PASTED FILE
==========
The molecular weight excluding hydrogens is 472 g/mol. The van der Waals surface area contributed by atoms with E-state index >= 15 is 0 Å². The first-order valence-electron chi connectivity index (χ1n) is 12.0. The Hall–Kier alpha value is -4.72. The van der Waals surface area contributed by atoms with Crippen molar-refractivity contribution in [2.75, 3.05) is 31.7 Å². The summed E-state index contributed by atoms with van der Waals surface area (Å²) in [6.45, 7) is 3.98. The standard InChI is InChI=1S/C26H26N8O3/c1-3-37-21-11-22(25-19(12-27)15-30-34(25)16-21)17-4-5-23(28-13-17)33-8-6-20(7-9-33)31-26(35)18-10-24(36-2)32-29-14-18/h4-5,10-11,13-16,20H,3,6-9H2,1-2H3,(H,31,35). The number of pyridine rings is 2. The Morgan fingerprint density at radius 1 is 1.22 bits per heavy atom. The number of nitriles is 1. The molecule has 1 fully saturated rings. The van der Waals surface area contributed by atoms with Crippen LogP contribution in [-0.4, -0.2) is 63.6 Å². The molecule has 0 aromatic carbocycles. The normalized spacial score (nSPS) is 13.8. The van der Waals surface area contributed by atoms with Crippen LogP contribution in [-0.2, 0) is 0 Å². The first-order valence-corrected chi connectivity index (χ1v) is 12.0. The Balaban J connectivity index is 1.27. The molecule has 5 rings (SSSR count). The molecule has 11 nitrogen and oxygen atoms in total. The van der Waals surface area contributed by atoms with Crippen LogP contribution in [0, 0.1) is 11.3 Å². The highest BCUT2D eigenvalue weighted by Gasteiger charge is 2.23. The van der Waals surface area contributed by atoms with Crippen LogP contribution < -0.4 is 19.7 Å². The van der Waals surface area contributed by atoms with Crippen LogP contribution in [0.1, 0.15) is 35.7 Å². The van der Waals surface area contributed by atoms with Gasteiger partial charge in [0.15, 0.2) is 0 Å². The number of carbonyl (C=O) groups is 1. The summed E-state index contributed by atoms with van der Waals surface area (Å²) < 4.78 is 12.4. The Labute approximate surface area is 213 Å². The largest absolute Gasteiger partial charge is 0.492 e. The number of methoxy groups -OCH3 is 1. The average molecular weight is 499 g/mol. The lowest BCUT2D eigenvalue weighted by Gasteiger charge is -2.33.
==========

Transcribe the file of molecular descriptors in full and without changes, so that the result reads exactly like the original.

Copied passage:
The molecular weight excluding hydrogens is 472 g/mol. The van der Waals surface area contributed by atoms with E-state index >= 15 is 0 Å². The first-order valence-electron chi connectivity index (χ1n) is 12.0. The Hall–Kier alpha value is -4.72. The van der Waals surface area contributed by atoms with Crippen molar-refractivity contribution in [2.75, 3.05) is 31.7 Å². The summed E-state index contributed by atoms with van der Waals surface area (Å²) in [6.45, 7) is 3.98. The standard InChI is InChI=1S/C26H26N8O3/c1-3-37-21-11-22(25-19(12-27)15-30-34(25)16-21)17-4-5-23(28-13-17)33-8-6-20(7-9-33)31-26(35)18-10-24(36-2)32-29-14-18/h4-5,10-11,13-16,20H,3,6-9H2,1-2H3,(H,31,35). The number of pyridine rings is 2. The Morgan fingerprint density at radius 1 is 1.22 bits per heavy atom. The number of nitriles is 1. The molecule has 1 fully saturated rings. The van der Waals surface area contributed by atoms with Crippen LogP contribution in [-0.4, -0.2) is 63.6 Å². The molecule has 0 aromatic carbocycles. The normalized spacial score (nSPS) is 13.8. The van der Waals surface area contributed by atoms with Crippen LogP contribution in [-0.2, 0) is 0 Å². The first-order valence-corrected chi connectivity index (χ1v) is 12.0. The Balaban J connectivity index is 1.27. The molecule has 5 rings (SSSR count). The molecule has 11 nitrogen and oxygen atoms in total. The van der Waals surface area contributed by atoms with Crippen LogP contribution in [0, 0.1) is 11.3 Å². The highest BCUT2D eigenvalue weighted by Gasteiger charge is 2.23. The van der Waals surface area contributed by atoms with Crippen LogP contribution < -0.4 is 19.7 Å². The van der Waals surface area contributed by atoms with Crippen LogP contribution in [0.1, 0.15) is 35.7 Å². The van der Waals surface area contributed by atoms with Gasteiger partial charge in [0.15, 0.2) is 0 Å². The number of carbonyl (C=O) groups is 1. The summed E-state index contributed by atoms with van der Waals surface area (Å²) < 4.78 is 12.4. The Labute approximate surface area is 213 Å². The largest absolute Gasteiger partial charge is 0.492 e. The number of methoxy groups -OCH3 is 1. The average molecular weight is 499 g/mol. The lowest BCUT2D eigenvalue weighted by Gasteiger charge is -2.33.